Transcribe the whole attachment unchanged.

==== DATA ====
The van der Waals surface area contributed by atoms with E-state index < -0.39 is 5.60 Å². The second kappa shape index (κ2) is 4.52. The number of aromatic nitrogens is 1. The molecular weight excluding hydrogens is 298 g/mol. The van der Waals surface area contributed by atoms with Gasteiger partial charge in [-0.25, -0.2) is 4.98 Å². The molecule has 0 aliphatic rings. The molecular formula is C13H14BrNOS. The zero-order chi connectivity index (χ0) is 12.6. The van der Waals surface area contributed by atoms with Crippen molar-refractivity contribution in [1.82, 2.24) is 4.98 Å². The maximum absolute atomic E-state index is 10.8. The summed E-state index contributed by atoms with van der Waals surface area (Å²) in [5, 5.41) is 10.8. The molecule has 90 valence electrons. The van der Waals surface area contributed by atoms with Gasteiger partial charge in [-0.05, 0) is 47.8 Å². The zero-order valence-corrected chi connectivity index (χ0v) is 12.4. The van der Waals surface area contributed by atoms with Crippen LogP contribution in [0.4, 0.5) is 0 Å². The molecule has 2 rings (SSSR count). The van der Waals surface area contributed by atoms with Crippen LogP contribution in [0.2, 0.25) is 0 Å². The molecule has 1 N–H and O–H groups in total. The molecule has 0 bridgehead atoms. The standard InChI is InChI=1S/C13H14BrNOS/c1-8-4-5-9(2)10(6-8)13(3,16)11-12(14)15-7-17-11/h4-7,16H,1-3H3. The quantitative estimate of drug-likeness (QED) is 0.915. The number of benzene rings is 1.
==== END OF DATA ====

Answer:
The van der Waals surface area contributed by atoms with E-state index < -0.39 is 5.60 Å². The second kappa shape index (κ2) is 4.52. The number of aromatic nitrogens is 1. The molecular weight excluding hydrogens is 298 g/mol. The van der Waals surface area contributed by atoms with Gasteiger partial charge in [-0.25, -0.2) is 4.98 Å². The molecule has 0 aliphatic rings. The molecular formula is C13H14BrNOS. The zero-order chi connectivity index (χ0) is 12.6. The van der Waals surface area contributed by atoms with Crippen molar-refractivity contribution in [1.82, 2.24) is 4.98 Å². The maximum absolute atomic E-state index is 10.8. The summed E-state index contributed by atoms with van der Waals surface area (Å²) in [5, 5.41) is 10.8. The molecule has 90 valence electrons. The van der Waals surface area contributed by atoms with Gasteiger partial charge in [-0.05, 0) is 47.8 Å². The zero-order valence-corrected chi connectivity index (χ0v) is 12.4. The van der Waals surface area contributed by atoms with Crippen LogP contribution in [0.4, 0.5) is 0 Å². The molecule has 2 rings (SSSR count). The van der Waals surface area contributed by atoms with Crippen LogP contribution in [0.2, 0.25) is 0 Å². The molecule has 1 N–H and O–H groups in total. The molecule has 0 bridgehead atoms. The standard InChI is InChI=1S/C13H14BrNOS/c1-8-4-5-9(2)10(6-8)13(3,16)11-12(14)15-7-17-11/h4-7,16H,1-3H3. The quantitative estimate of drug-likeness (QED) is 0.915. The number of benzene rings is 1.